Investors leave property market

The number of active property investors fell 6.3% in June, according to the latest Australian Bureau of Statistics lending indicators.

The sharp drop in active investors looking to buy property means their market share is now sitting below its long-term average of 34.9%, after only hitting the historical benchmark in March this year, according to a national buyers’ agent.

Atlas Property Group director Lachlan Vidler (pictured above left) said the latest data to June 2022 showed investors now comprised 33.8% of mortgage demand by value, with a recent peak of 35.75% recorded in April and a record low of just 22.9% during 2020.

“It’s clear that the rapid escalation in interest rates buffeted investor lending as well as confidence in May and June,” Vidler said. “We have to recognise that since June, interest rates have ramped up a further two times in successive months, so investor activity is even more subdued than this data-set reflects.”

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Vidler said that investor activity had been below historical averages for several years – apart from in March and April this year, which was one of the predominant reasons for the critical rental undersupply currently occurring.

“Back in 2017, targeted lending restrictions were put in place that prevented investors from accessing lending, which resulted in the supply of rental properties starting to contract,” he said. “Investor confidence only started to improve about a year ago, but now that rates are rising and borrowing capacity is being assessed at interest rates well above market projections, many are once again unable to secure finance.”

Vidler said t. did seem like an element of déjà vu to the current lending situation which was likely to intensify the demand and supply imbalance in rental markets around the nation.

“The current market climate, with fewer buyers and more listings as well as reduced confidence levels, does remind me of the first year of the pandemic,” he said. “The people who bought a property at that time were able to secure excellent results because they purchased at a time when many others were unable or unwilling to do so. Likewise, the current inflation pressures are worrying many people, but I believe that they will be shown to be temporary in nature, rather that permanent, in the months ahead.”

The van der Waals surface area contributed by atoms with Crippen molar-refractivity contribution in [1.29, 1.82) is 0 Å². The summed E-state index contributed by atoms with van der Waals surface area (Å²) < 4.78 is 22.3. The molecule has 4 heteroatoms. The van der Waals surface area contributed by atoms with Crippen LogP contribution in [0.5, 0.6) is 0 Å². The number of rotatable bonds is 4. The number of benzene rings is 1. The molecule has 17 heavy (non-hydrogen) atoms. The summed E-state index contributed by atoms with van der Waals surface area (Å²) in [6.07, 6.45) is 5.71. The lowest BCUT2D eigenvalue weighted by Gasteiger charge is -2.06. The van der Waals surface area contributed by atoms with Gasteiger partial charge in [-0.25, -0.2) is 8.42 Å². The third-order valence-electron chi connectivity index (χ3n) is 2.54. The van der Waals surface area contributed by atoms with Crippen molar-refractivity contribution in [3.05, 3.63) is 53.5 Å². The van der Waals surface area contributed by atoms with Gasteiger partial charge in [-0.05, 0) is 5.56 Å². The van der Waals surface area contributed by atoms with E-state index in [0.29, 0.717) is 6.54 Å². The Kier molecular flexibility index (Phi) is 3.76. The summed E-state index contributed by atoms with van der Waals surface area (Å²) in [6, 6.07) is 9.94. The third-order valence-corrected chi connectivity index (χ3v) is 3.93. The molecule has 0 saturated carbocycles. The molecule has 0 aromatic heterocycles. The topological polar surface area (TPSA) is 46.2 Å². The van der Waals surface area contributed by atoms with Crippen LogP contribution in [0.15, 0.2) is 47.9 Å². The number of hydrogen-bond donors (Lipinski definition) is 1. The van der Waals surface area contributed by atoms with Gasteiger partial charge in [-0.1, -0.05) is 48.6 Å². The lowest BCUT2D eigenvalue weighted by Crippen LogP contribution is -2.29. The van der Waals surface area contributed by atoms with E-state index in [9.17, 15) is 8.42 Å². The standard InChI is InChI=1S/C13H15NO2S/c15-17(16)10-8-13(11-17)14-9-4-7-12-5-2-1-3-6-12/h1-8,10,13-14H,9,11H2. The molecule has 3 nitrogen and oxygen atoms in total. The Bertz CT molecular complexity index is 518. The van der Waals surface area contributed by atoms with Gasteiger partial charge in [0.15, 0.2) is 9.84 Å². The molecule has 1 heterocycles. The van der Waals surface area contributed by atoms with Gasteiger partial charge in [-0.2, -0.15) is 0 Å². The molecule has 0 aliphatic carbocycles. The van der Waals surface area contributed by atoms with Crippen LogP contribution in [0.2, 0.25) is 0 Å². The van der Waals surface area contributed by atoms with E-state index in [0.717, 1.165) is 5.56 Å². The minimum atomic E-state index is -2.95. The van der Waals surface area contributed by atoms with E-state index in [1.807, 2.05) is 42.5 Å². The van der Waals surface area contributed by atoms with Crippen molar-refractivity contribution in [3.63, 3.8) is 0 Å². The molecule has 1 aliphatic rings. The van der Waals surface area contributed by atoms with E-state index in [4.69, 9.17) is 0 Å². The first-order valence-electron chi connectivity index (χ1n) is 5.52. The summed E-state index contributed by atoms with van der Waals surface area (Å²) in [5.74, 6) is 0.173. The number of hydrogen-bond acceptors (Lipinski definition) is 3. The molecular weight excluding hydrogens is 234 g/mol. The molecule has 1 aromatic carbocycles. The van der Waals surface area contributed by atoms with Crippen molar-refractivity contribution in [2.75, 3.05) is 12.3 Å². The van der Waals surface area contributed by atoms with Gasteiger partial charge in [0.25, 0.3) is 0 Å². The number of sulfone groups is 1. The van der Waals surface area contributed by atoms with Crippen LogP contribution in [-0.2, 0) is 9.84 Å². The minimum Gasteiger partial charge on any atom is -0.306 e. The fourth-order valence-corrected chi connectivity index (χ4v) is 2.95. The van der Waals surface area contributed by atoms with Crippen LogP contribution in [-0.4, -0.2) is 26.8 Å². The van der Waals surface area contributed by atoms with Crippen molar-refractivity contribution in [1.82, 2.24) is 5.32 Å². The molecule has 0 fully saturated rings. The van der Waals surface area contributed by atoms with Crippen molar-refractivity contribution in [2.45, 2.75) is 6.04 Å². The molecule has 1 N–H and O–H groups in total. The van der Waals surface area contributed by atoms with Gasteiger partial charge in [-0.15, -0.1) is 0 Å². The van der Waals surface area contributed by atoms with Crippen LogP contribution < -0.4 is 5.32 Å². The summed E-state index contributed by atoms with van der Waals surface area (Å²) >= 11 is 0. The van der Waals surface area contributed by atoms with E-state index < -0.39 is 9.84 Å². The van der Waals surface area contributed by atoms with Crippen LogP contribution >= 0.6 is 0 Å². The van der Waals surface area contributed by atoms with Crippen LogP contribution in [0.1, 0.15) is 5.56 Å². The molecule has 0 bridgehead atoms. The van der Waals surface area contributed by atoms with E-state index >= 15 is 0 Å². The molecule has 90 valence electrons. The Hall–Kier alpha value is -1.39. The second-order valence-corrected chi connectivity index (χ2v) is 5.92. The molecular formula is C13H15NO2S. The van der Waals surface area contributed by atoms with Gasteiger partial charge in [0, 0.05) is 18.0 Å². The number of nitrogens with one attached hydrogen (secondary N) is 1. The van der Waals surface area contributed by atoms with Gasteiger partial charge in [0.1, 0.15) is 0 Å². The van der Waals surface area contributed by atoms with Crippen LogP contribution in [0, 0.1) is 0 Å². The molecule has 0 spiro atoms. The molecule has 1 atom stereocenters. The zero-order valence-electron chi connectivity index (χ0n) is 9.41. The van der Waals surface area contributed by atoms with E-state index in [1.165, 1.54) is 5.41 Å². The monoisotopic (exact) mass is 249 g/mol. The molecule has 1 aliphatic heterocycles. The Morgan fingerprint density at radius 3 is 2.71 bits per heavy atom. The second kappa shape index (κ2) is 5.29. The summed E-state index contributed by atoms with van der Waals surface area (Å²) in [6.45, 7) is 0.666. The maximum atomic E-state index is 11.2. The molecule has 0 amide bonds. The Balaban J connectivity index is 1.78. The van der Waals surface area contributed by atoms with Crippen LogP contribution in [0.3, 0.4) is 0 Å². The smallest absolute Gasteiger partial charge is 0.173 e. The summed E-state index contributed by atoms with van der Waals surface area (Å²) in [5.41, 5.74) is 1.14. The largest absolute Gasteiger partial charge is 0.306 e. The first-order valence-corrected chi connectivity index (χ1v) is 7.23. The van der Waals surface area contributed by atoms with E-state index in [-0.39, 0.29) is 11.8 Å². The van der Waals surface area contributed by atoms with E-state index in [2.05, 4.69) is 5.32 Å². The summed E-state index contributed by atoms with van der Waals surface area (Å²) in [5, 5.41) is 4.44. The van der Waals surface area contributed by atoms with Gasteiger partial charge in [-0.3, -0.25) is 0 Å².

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Sydney brokerage New Vision Financial Services managing director Chris Brown (pictured above right) said it came down to uncertainty on whether to buy or not to buy for investors.

“We do not know how far interest rates will go and investors are wondering whether to try and capitalise now or later,” Brown said. “With interest rates going up, serviceability buffers drop, so many investors are no longer in a position to borrow money even if they wanted too.”

Brown said many of his investor clients were sitting tight and waiting for a sense of stability to return to the property market.

“If an investor purchased a property in the last six to 12 months, they have potentially lost equity in that property,” he said. “It is a big gamble for investors to buy in this market – although rental yields are slowly going up, all other expenses are increasing faster including council rates, water rates and body corporation fees.

“We know rental vacancies are at an all-time low, so if investors start selling off their investment properties, it will drastically add to the rental crisis.”